When people depend on subsistence agriculture for survival, as was common historically and sadly remains so in some parts of the world, the prospect of starving to death is never far away. Forces beyond anyone's control can ruin the year's crop and, well, there is no safety net. When the crops fail, no one eats. This puts people in a desperate situation. Do they roll the dice on being able to survive (somehow) until the next spring or do they devastate their prospects for long-term survival in order to make it through the day? Starving people inevitably mortgage the future. They kill the draft animals, giving themselves something to eat tomorrow but no way to plow the fields in the spring. It doesn't make sense, but people get to a point at which the future ceases to be a meaningful concept. There is no future. There is one objective: make it through today. Nothing else even enters the picture. Not coincidentally, the human body reacts to starvation the exact same way, digesting its own muscles to stay alive for a few more days.

While the nation and Congress were suitably distracted by the financial stimulus legislation, General Motors rapidly accelerated the process of digesting itself. Americans are numb to the loss of manufacturing jobs at this point – every day, another 10 or 15 thousand jobs. For GM the loss of blue collar workers is seen as survivable, even prudent, because labor can be replaced by machinery or Brazilians. Now they are slicing 10,000 salaried "white collar" jobs and demanding a 10% paycut for those who remain. These are the engineers who design their cars and the money people who are supposed to be devising some miraculous plan to save them. Sure, it may be only 10,000 people (pretend that's not a lot) but the ~60,000 who remain are now looking over their shoulders, waiting to be cherry-picked by the foreign automakers, and assuming that insolvency and door-shuttering are coming any minute.

Here's what baffles me: does the auto industry (never forget that Chrysler and Ford are little better off than the General) actually think this is a good strategy? That they can "cost cut" their way to viability and financial strength? Or, conversely, are these simply the actions of a desperate and starving group of people whose time horizons no longer extend beyond the current day? Given how clueless they've been for fifty years I fear that the company really believes that if they chop enough salary they'll start making money again. Why should we expect that they'd stop being dumb now?

Whether we're talking about GM, your employer, or the entire nation, the absolute worst thing to do in a situation like this is mortgage the future. To stop spending on education, training, product development, advertising (which GM has already gutted), and infrastructure is counterproductive at best. It offers next to no benefits in the short term (how much will trimming a bit of payroll really help a company so far underwater?) while crippling the odds of things getting any better in the future. More importantly, how will the industry be able to continue asking for bailout funds? In other words, what exactly is Congress bailing out at this point? The blue collar jobs are largely gone. If the white collar jobs are going to follow them down the drain, well…to quote the great Supreme Court Justice Louis Brandeis, "What the fuck, man?"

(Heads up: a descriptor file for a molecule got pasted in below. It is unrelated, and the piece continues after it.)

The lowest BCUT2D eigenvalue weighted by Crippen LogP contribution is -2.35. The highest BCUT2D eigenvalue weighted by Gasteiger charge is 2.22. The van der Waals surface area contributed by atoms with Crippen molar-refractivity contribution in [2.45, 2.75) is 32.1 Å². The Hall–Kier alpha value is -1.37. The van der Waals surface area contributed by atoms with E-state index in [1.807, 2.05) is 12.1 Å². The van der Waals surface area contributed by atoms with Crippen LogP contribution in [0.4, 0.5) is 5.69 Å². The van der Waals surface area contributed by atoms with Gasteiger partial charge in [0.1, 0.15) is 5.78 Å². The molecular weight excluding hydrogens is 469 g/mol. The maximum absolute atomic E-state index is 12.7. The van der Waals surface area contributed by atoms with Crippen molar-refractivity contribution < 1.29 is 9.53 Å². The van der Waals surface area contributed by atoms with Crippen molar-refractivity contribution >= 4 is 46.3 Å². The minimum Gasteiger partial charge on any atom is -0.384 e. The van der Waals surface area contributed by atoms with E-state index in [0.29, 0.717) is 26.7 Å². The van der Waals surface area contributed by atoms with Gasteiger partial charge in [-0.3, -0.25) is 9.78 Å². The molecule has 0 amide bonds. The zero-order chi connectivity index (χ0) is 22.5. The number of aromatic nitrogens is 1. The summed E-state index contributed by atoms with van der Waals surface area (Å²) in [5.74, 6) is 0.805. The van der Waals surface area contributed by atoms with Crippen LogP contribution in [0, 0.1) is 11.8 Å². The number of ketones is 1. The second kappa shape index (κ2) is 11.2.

This is looking more and more like a death watch. Now that the stimulus has been passed it won't be long before the Little Three visit Washington again. Unless Congress writes a blank check, GM might not last the month.


  • I have no problem with GM cutting out the deadwood from the white collar (overhead) workers. Before it has always been get rid of those who put together the product while the paper-pushers sit at their desks and continue to push paper. I never could figure out the wisdom of getting rid of those that make the product while keeping the overhead high. Even if you are no longer making a product, keeping the overhead in place doesn't make any sense. I think they should start at the top and fire everyone until they get to someone who knows what they are doing. That would probably be down on the line!!

  • If memory serves, Scott McNealy of Sun Microsystems steadfastly refused to downsize and consistently tried to increase R&D spending during lean times.

    Funny you should refer to GM, et al, with the term "death watch", though; that's what auto blog has called their many-years-running series of insightful editorials on the Detroit automakers.

  • I totally thought that you were going to write about a deathmatch between Todd McShay and Mel Kiper by your subject line.

  • K, the problem is that these people are not getting fired because they are deadwood. They're being fired because the company can't afford to pay their salaries anymore.

  • About two years ago, a friend at Visteon said that he had counted 8 layoffs since the spinoff from Ford (more recently, he said that he had lost count).

    One of his comments was that, after 8 layoffs, "All of the duds are long since gone; anybody you'd like to get rid of is long since gone. You're getting rid of nothing but good people.".

    Lee Iococca (sp?) said that, after 6 months or a year at Chrysler, when he had a minute to think of anything beyond today, he asked to meet with the new product development people. He wanted to see what new vehicles were in the pipeline, which would have been from 3-5 years long at that time. He was told that Chrysler had *gotten rid of* that group – there was *no* new product pipeline.

    Now, then they could take the minivan concept, which Ford had developed (but never implemented), and roll that out. But now, I have a feeling that raiding Toyota will be much harder.

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